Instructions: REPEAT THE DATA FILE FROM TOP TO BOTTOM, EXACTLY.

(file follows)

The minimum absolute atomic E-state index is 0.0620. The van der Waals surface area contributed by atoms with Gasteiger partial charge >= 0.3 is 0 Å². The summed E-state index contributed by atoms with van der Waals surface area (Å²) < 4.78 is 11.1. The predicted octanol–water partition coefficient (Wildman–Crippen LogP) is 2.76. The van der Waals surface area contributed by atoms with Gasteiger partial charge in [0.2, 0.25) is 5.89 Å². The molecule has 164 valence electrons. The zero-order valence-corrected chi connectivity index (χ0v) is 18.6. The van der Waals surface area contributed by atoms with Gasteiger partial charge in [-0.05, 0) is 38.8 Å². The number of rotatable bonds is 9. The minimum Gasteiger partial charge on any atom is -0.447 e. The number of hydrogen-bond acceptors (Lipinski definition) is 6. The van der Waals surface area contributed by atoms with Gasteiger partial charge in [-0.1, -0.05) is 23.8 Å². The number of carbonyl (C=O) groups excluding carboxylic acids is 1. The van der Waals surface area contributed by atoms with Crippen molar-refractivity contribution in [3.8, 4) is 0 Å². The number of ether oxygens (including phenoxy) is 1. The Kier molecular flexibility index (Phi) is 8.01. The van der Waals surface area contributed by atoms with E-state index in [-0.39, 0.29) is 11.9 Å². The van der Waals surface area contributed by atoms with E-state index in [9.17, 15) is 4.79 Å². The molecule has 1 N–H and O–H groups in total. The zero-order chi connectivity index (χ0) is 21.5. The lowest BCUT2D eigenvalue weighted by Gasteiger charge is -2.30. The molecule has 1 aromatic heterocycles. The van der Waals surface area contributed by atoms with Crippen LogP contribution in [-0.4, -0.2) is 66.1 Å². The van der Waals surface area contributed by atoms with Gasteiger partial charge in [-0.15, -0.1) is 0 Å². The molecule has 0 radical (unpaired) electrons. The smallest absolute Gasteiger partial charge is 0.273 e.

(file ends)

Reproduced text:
The minimum absolute atomic E-state index is 0.0620. The van der Waals surface area contributed by atoms with Gasteiger partial charge >= 0.3 is 0 Å². The summed E-state index contributed by atoms with van der Waals surface area (Å²) < 4.78 is 11.1. The predicted octanol–water partition coefficient (Wildman–Crippen LogP) is 2.76. The van der Waals surface area contributed by atoms with Gasteiger partial charge in [0.2, 0.25) is 5.89 Å². The molecule has 164 valence electrons. The zero-order valence-corrected chi connectivity index (χ0v) is 18.6. The van der Waals surface area contributed by atoms with Gasteiger partial charge in [-0.05, 0) is 38.8 Å². The number of rotatable bonds is 9. The minimum Gasteiger partial charge on any atom is -0.447 e. The number of hydrogen-bond acceptors (Lipinski definition) is 6. The van der Waals surface area contributed by atoms with Gasteiger partial charge in [-0.1, -0.05) is 23.8 Å². The number of carbonyl (C=O) groups excluding carboxylic acids is 1. The van der Waals surface area contributed by atoms with Crippen molar-refractivity contribution in [3.8, 4) is 0 Å². The number of ether oxygens (including phenoxy) is 1. The Kier molecular flexibility index (Phi) is 8.01. The van der Waals surface area contributed by atoms with E-state index in [-0.39, 0.29) is 11.9 Å². The van der Waals surface area contributed by atoms with E-state index in [9.17, 15) is 4.79 Å². The molecule has 1 N–H and O–H groups in total. The zero-order chi connectivity index (χ0) is 21.5. The lowest BCUT2D eigenvalue weighted by Gasteiger charge is -2.30. The molecule has 1 aromatic heterocycles. The van der Waals surface area contributed by atoms with Crippen LogP contribution in [-0.4, -0.2) is 66.1 Å². The van der Waals surface area contributed by atoms with Gasteiger partial charge in [-0.15, -0.1) is 0 Å². The molecule has 0 radical (unpaired) electrons. The smallest absolute Gasteiger partial charge is 0.273 e.